Like any great singer, San Francisco's Mary Stallings has learned to be choosy. There are perfectly good songs she'll never perform because she's decided they just don't suit her style.
You have to feel kind of sorry for those tunes, because they'll never know quite how good they are. Whether caressing a tender ballad or playing with an uptempo tune, Stallings has an uncanny ability to bring out nuances and meanings that elude everyone else, as she amply demonstrated Friday at SFJAZZ Center, the close of a two-night run featuring just her and an unusually sensitive and reactive pianist. (Kenny Barron was at the keyboard Thursday, Eric Reed covered Friday.)
It's not just Stallings' sterling voice, still broad and stunningly dynamic at age of 74, or her languid approach to phrasing. More than that, she has a stunning ability to fully inhabit a song and make it reflect her life, which at this point includes a certain "been there before" wistfulness that communicates much more than vocal histrionics.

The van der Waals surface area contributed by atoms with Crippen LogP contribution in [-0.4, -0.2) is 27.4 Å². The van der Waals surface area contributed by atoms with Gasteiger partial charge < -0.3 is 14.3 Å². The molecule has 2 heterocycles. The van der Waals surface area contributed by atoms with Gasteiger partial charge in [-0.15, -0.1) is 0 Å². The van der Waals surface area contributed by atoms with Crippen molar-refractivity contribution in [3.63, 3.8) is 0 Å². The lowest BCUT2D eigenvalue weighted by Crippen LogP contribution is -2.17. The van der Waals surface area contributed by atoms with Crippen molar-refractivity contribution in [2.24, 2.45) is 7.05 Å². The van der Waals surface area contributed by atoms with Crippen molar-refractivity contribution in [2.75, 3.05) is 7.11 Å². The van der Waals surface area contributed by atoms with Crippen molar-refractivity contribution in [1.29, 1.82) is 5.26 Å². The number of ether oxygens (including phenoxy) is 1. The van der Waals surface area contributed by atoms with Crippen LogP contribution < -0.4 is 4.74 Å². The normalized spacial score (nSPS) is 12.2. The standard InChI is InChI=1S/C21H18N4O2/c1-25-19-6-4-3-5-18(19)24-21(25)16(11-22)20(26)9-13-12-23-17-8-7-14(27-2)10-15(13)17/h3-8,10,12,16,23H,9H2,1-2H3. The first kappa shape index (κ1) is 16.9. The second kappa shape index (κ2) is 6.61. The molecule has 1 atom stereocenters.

The most telling example came early Friday, as Stallings eased her way through Gershwin's "How Long Has This Been Going On," a celebration of newfound love that in Stallings hands had just a hint of "here we go again" to keep it grounded.
"Old Devil Moon" revealed a playful side of Stallings' assured sense of phrasing, while "I've Got the World on String" was bouncy but not bragging, reflecting a mature appreciation for life's triumphs. It was enough to make a fledgling AARP member glad to be well removed from the Googlebus crowd, appreciating that with age comes, if not wisdom, at least some emotionally useful perspective.
Reed, who's been Stallings go-to accompanist for more than a decade, kept up a beautiful interplay with singer, punctuating but never dominating her songcraft. Highlights among his solo interludes include a wildly vamping run through Thelonious Monk's "San Francisco Holiday."
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